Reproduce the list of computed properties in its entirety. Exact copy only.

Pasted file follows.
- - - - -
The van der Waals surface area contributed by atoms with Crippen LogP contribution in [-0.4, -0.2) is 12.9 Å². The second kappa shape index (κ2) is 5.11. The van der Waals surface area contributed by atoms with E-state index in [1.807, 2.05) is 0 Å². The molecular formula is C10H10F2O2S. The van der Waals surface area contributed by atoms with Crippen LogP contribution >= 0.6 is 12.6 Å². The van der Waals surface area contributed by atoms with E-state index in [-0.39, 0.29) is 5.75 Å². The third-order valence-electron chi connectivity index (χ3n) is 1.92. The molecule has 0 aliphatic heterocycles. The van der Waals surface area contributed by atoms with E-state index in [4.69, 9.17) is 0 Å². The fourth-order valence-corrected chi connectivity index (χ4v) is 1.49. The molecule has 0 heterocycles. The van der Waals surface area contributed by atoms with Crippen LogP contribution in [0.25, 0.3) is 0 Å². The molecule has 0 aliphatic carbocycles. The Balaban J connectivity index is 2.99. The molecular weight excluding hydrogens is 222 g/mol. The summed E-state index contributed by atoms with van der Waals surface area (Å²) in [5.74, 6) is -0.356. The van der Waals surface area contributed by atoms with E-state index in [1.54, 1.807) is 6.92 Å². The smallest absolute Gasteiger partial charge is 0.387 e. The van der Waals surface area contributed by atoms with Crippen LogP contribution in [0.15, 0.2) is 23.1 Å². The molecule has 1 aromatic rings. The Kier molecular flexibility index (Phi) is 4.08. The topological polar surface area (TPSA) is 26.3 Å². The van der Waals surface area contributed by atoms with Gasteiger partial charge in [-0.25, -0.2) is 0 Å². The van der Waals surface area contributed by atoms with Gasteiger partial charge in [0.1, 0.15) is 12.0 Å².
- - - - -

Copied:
The van der Waals surface area contributed by atoms with Crippen LogP contribution in [-0.4, -0.2) is 12.9 Å². The second kappa shape index (κ2) is 5.11. The van der Waals surface area contributed by atoms with E-state index in [1.807, 2.05) is 0 Å². The molecular formula is C10H10F2O2S. The van der Waals surface area contributed by atoms with Crippen LogP contribution >= 0.6 is 12.6 Å². The van der Waals surface area contributed by atoms with E-state index in [-0.39, 0.29) is 5.75 Å². The third-order valence-electron chi connectivity index (χ3n) is 1.92. The molecule has 0 aliphatic heterocycles. The van der Waals surface area contributed by atoms with E-state index in [4.69, 9.17) is 0 Å². The fourth-order valence-corrected chi connectivity index (χ4v) is 1.49. The molecule has 0 heterocycles. The van der Waals surface area contributed by atoms with Crippen LogP contribution in [0.25, 0.3) is 0 Å². The molecule has 0 aliphatic carbocycles. The Balaban J connectivity index is 2.99. The molecular weight excluding hydrogens is 222 g/mol. The summed E-state index contributed by atoms with van der Waals surface area (Å²) in [5.74, 6) is -0.356. The van der Waals surface area contributed by atoms with E-state index in [1.54, 1.807) is 6.92 Å². The smallest absolute Gasteiger partial charge is 0.387 e. The van der Waals surface area contributed by atoms with Crippen LogP contribution in [0.15, 0.2) is 23.1 Å². The molecule has 1 aromatic rings. The Kier molecular flexibility index (Phi) is 4.08. The topological polar surface area (TPSA) is 26.3 Å². The van der Waals surface area contributed by atoms with Gasteiger partial charge in [-0.25, -0.2) is 0 Å². The van der Waals surface area contributed by atoms with Gasteiger partial charge in [0.1, 0.15) is 12.0 Å².